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Tuesday, August 16, 2022

Despite SC order, no shifting of lions outside Gujarat in Centre’s 25-year plan

To be announced on August 10, World Lion Day, sources in the Environment Ministry and Wildlife Institute of India (WII) said that the Project Lion roadmap will instead focus on “assisted natural dispersal across Saurashtra”.

Written by Jay Mazoomdaar | New Delhi |
Updated: July 27, 2022 8:28:00 am
The initial proposal of September 2020 under Project Lion identified seven sites, including three each in Madhya Pradesh and Rajasthan, for relocation. (Express file photo, representational)

NINE YEARS after the Supreme Court gave it a six-month deadline for shifting lions from Gujarat to Madhya Pradesh, and four years after it assured the apex court that the order would be implemented, the Centre has drafted a 25-year roadmap for Project Lion with no provision for any such translocation.

To be announced on August 10, World Lion Day, sources in the Environment Ministry and Wildlife Institute of India (WII) said that the Project Lion roadmap will instead focus on “assisted natural dispersal across Saurashtra” — and potentially to Rajasthan by the time India celebrates 100 years of Independence in 2047.

Satya Prakash Yadav, who led the drafting of the roadmap as additional director general (Forest) in the Environment Ministry and director in Dehradun-based WII, declined to respond to a query from The Indian Express on whether the roadmap would amount to contempt of court.

Shyamal Tikadar, chief wildlife warden of Gujarat, said he would “address queries only after the release” of the plan.

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The initial proposal of September 2020 under Project Lion, which was launched by Prime Minister Narendra Modi on August 15 that year, identified seven sites, including three each in Madhya Pradesh and Rajasthan, for relocation.

By August 2021, records show, Gujarat prepared a fresh 10-year roadmap with a budget of Rs 2,000 crore to populate Barda wildlife sanctuary and a few other areas, with no provision for shifting lions outside the state. This plan has been modified at WII into a 25-year roadmap to facilitate natural dispersal of lions and establish new lion populations within Gujarat.

In a written reply to a question in the Lok Sabha on Monday, MoS Environment Ashwini Kumar Choubey limited the scope of assessing the suitability of a new habitat for lions to potential sites in Gujarat.

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The 25-year roadmap, say sources, envisages a two-pronged dispersal strategy for the source population in Gir national park across Saurashtra: north-west towards Barda wildlife sanctuary, where a new population will be hemmed in by the sea; and north-east beyond Rajkot, skirting the Rann of Kutch, and following the Banas river potentially into Rajasthan.

“It’s wishful at this stage but we hope that’s how the assisted natural dispersal should happen in the next 10-25 years. The initial challenge is to make the lion cross the Rajkot-Porbandar and Ahmedabad-Rajkot highways by guiding them with feeds to culverts, etc,” said an official privy to the plan.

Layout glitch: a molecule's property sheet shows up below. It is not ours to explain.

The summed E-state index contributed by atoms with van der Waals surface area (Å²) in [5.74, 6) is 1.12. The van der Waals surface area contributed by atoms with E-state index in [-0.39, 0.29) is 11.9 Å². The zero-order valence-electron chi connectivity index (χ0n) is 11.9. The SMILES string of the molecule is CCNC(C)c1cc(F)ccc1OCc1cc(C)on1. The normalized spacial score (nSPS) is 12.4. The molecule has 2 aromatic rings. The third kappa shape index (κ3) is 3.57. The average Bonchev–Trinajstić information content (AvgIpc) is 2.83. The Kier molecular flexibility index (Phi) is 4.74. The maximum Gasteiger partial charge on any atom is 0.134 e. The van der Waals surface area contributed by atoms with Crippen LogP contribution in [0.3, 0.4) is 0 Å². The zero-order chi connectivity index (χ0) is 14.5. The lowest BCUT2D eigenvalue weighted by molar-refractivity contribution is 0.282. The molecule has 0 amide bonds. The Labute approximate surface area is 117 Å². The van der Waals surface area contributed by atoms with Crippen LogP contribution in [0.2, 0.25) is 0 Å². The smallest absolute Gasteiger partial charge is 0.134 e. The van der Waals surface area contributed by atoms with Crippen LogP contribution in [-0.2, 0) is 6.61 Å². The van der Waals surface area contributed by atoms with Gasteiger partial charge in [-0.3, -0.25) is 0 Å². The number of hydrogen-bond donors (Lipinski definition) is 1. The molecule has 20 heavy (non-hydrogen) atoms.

“Nobody will stop the lions if they want to enter Madhya Pradesh” after they reach Rajasthan, the official said.

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Bhopal-based environmentalist Ajay Dubey, who had filed a contempt petition in the case, said: “It is unprecedented how a time-bound Supreme Court order is undermined for nine years even after an assurance in 2018 based on which my petition was discharged.”

He alleged that another plan to settle cheetahs at the Kuno park in Madhya Pradesh, when there were other available sites, was “only to scuttle the lion plan”. “Now, African cheetahs are being airlifted while our lions are expected to walk all the way to MP via Rajasthan,” he said.

The need for setting up a lion population outside Gujarat as an “insurance” against mass-casualty caused by epidemics or natural calamities was recognised far back in 1993 by WII. Subsequent studies at three potential sites within the historic range of the Asiatic lion identified Kuno-Palpur sanctuary in Madhya Pradesh to be the most suitable for reintroducing the species.

Following the relocation of 24 villages from Kuno and the confirmation of an adequate prey base, the Centre in 2004 wrote to Gujarat for releasing lions. As Gujarat dragged its feet, the issue reached the Supreme Court which, in April 2013, set a six-month deadline and constituted an expert committee for the project.

The apex court’s order said: “The cardinal issue is not whether the Asiatic lion is a ‘family member’ or the pride of a State but the preservation of an endangered species for which we have to apply the species best interest standard.”

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Gujarat filed a review petition, followed by a curative petition, which were dismissed in October 2013 and August 2014, respectively. Then, the state government insisted on completing over 30 studies before translocating lions.

The prolonged delay led to Dubey’s contempt petition which was discharged after the Environment Ministry assured that it would hold a meeting to expedite the project. Nothing moved until the plan to introduce African cheetahs in Kuno was revived in January 2020.

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First published on: 27-07-2022 at 04:38:49 am
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